Firecracker-related injuries in New Year revelry reach all-time low – DOH

By , on January 2, 2016


Department of Health (DOH) logo
Department of Health (DOH) logo

MANILA –The Department of Health (DOH) said on Friday that the number of firecracker-related injuries during the New Year’s Eve revelry in the country reached an all-time low.

As of 6 a.m. of New Year’s Day, Jan. 1, 2016, the agency’s sentinel sites recorded a total of 384 firecracker-related injuries.

“This is 506 cases (57 percent) lower than the five-year (2010-2014) average and 430 (53 percent) lower compared to the same time period last year. Of the total 384 cases, 380 were from fireworks/firecrackers, four from stray bullets, and there was no case of fireworks/firecrackers ingestion,” DOH Secretary Janette L. Garin announced in a press briefing held at the DOH’s main office in Tayuman, Sta. Cruz, Manila,

A total of 219 out of 380 injuries were caused by piccolo, an illegal firecracker.

Noting that almost 58 percent of the injured victims were children, the DOH Chief said it is important to be more aggressive in the coming year to further deter the public from using the said prohibited firecracker in merrymaking activities during the holidays.

“The elimination of piccolo will be a big help in reducing the number of firecracker-related injuries,” she stressed.

Aside from piccolo, other firecrackers that caused injuries include 5 Star (4 percent), kwitis (9 percent), luces (4 percent), and other unknown firecrackers (5 percent).

Most fireworks-related injuries came from the National Capital Region (NCR) with 243 cases (63 percent), followed by Region 5 (Bicol) with 31 cases (8 percent), and Region 4-A (Calabarzon) with 27 cases (7 percent).

In NCR, most cases were reported from Manila with 73 out of 243 cases (30 percent), 46 cases (19 percent) were from Quezon City and 28 (12 percent) cases from Marikina City.

In Nueva Vizcaya, an eight-year-old boy lost his three fingers after using kwitis.

As of this writing, a 34-year-old male patient was rushed on New Year’s eve at Jose R. Reyes Memorial Medical Center (JRMMC) after stepping on an ignited ‘Goodbye Philippines’ firecracker.

The man, who was drunk, was brought to the hospital after his right foot was heavily wrecked by the strong blast of the firecracker.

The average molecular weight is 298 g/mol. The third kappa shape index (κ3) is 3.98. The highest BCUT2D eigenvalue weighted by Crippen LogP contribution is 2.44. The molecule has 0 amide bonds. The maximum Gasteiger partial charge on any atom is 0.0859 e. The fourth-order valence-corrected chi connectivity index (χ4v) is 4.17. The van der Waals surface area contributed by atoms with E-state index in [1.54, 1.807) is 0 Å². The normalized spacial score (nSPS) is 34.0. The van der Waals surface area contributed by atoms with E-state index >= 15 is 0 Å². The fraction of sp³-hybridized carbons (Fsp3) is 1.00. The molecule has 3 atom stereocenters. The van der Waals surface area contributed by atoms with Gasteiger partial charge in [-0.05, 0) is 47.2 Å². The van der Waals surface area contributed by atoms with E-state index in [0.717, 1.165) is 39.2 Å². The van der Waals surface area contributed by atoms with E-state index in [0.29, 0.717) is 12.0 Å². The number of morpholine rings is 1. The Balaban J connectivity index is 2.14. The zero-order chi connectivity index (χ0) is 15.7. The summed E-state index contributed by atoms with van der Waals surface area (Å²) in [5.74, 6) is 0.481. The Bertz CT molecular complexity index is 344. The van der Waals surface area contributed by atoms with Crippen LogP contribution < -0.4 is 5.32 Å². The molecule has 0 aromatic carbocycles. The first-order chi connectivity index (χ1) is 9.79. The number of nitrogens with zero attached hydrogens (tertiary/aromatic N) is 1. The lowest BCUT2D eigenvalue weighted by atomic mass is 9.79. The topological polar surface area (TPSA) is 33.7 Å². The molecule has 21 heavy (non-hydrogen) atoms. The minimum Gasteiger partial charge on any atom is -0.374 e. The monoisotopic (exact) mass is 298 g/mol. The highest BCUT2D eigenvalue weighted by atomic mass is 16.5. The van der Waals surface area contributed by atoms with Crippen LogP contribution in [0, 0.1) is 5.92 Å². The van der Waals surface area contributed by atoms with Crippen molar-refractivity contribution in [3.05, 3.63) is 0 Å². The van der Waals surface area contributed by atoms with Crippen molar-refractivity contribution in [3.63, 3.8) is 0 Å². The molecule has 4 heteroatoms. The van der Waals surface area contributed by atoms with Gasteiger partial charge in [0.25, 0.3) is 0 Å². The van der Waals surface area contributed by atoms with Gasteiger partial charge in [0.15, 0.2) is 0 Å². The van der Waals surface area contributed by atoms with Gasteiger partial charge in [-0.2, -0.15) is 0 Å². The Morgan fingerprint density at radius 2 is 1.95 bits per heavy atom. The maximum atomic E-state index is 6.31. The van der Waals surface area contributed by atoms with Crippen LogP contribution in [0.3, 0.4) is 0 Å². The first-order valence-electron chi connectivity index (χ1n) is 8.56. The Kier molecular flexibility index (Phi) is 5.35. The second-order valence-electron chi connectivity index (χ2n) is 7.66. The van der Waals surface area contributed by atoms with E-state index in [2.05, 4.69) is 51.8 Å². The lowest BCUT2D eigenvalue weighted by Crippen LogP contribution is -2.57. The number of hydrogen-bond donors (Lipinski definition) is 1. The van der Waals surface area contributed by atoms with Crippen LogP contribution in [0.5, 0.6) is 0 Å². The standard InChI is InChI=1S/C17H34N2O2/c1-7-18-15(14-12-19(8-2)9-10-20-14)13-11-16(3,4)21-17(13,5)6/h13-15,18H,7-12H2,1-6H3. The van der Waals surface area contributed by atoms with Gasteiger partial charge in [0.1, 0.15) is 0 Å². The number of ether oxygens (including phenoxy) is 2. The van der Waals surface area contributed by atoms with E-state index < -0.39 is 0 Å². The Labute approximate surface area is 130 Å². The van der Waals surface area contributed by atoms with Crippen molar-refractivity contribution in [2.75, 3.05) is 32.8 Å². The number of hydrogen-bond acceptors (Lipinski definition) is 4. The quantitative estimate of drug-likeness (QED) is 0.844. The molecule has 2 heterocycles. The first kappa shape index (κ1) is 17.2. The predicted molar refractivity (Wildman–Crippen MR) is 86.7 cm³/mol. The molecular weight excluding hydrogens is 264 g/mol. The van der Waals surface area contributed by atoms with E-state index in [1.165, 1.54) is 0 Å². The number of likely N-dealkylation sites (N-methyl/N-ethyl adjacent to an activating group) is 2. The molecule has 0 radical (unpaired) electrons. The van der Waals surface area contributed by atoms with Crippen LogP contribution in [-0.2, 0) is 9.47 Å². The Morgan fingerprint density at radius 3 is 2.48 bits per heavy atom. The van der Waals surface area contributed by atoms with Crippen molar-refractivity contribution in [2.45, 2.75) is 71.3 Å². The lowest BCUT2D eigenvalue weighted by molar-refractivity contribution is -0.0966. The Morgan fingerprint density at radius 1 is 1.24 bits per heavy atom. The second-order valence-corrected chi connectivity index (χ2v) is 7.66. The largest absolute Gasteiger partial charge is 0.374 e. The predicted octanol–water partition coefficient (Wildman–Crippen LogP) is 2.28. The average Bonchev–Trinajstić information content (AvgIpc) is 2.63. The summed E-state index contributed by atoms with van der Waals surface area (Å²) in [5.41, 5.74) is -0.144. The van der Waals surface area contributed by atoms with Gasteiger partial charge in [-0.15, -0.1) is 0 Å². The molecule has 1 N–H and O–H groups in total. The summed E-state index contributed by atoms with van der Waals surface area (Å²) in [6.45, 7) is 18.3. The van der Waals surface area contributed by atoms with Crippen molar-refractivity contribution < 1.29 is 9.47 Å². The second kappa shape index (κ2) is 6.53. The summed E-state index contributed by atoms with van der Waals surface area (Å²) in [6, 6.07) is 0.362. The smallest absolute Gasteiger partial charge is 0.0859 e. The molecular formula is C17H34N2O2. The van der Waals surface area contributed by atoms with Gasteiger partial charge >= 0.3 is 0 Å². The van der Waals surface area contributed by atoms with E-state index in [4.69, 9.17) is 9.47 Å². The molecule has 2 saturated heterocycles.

According to Dr. Felipa Acebedo, officer of the day of JRRMMC, the victim’s foot was scheduled for amputation in the surgical department of the hospital.

Meanwhile, a man under the influence of liquor died after embracing a Goodbye Philippines firecracker.

Ronald Vericio, 45, was first rushed to the Ospital ng Sampaloc, but was transferred to the Ospital ng Maynila where he was declared dead on arrival.

Meanwhile, Secretary Garin noted that the record low number of firecracker-related injuries can be attributed to the efforts of other agencies and organizations such as the Philippine National Police (PNP) and the cooperation of some Local Government Units (LGUs) which organized public fireworks displays for the New Year revelry.

Garin also happily announced that for the first time, no cases of firecracker ingestion had been recorded.

“We would like to extend our gratitude for the support of other national agencies, the local government units, non-governmental organizations, and the media during the anti-firecracker campaigns. Every year, we see the things that we need to strengthen in order to achieve our goal, and eventually, we do hope that we will attain zero casualties from fireworks/firecrackers during the holidays,” the DOH Chief said.

However, Garin reminded the public to remain alert for other possible injuries that may happen due to the presence of some firecrackers around communities.

“We are calling on the public, especially the children, not to pick up scattered firecrackers in the streets. Also, all firecracker-related injuries, whether mild or severe, should be treated at hospitals. Wounds caused by firecrackers can lead to tetanus which is really fatal,” Garin explained.

She also said that updating of the results of surveillance is ongoing as the agency’s Epidemiology Bureau continues to receive reports.

She also noted that figures will continue to change after other reports are submitted towards the end of the surveillance/monitoring that started since Dec. 21, 2015 and will last until Jan. 5, 2016.